Patterns of weight control behavior persisting beyond young adulthood

Results from a 15-year longitudinal study

Ann F Haynos, Melanie M. Wall, Chen Chen, Shirley B. Wang, Katie Loth, Dianne R Neumark-Sztainer

Research output: Contribution to journalArticle

4 Citations (Scopus)

Abstract

Objective: Dieting and unhealthy weight control behaviors have been associated with negative outcomes. Most research has examined the prevalence of these behaviors in adolescence and young adulthood. Less is known about whether they persist further into adulthood. We examined patterns of weight control behaviors beyond young adulthood using data from 1,455 males and females participating in Project EAT (Eating and Activity in Teens and Young Adults), a 15-year population-based, longitudinal study. Method: Participants completed surveys assessing dieting, high-frequency dieting (i.e., 5+ times/year), unhealthy weight control (e.g., fasting), and extreme weight control (e.g., vomiting) at each 5-year assessment (Waves 1–4). Longitudinal logistic regression models tested trends in weight control behaviors across the waves. Likelihood of persisting or discontinuing each behavior from Wave 3 to Wave 4 was examined through cross tabulations. Results: Between Waves 3 and 4 in adulthood, dieting increased for both genders (Women: p <.001; Men: p =.004) and high-frequency dieting (p <.001) and unhealthy weight control behaviors (p =.011) increased for men. For both genders, dieting and unhealthy weight control patterns initiated in prior to young adulthood were more likely to persist than cease in adulthood (ps <.001). Discussion: Weight control behaviors continue to be prevalent in adulthood, and to especially increase among men. Research is needed to understand the consequences of weight control behaviors in different life stages; however, the results suggest that interventions to decrease unhealthy weight management practices may be needed well into adulthood.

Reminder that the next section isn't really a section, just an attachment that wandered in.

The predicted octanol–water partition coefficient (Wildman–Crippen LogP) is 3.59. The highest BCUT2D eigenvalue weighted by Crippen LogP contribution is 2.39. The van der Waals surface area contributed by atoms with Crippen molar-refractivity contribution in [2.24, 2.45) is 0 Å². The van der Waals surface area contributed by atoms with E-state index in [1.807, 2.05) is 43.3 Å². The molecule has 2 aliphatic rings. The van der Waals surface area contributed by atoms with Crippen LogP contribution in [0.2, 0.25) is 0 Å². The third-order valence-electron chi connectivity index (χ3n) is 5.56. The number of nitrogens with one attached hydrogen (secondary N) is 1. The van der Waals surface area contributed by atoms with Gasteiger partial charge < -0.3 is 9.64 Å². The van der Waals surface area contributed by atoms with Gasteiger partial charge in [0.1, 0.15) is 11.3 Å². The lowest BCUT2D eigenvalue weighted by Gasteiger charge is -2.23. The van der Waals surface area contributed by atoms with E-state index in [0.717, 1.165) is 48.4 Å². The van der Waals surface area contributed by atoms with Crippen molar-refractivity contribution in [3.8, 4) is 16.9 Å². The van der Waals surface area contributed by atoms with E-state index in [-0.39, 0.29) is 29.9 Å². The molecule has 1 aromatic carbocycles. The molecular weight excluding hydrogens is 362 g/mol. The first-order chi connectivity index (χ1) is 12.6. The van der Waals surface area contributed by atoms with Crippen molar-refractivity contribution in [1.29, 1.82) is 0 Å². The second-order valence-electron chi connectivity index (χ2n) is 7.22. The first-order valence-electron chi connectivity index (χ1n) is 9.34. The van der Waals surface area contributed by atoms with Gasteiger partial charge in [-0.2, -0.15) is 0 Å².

Original languageEnglish (US)
Pages (from-to)1090-1097
Number of pages8
JournalInternational Journal of Eating Disorders
Volume51
Issue number9
DOIs
StatePublished - Sep 1 2018

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Behavior Control
Longitudinal Studies
Weights and Measures
Logistic Models
Practice Management
Research
Vomiting
Young Adult
Fasting
Eating

Keywords

  • dieting
  • disordered eating
  • eating disorder
  • longitudinal
  • restrictive eating
  • unhealthy weight control

Cite this

Patterns of weight control behavior persisting beyond young adulthood : Results from a 15-year longitudinal study. / Haynos, Ann F; Wall, Melanie M.; Chen, Chen; Wang, Shirley B.; Loth, Katie; Neumark-Sztainer, Dianne R.

In: International Journal of Eating Disorders, Vol. 51, No. 9, 01.09.2018, p. 1090-1097.

Research output: Contribution to journalArticle

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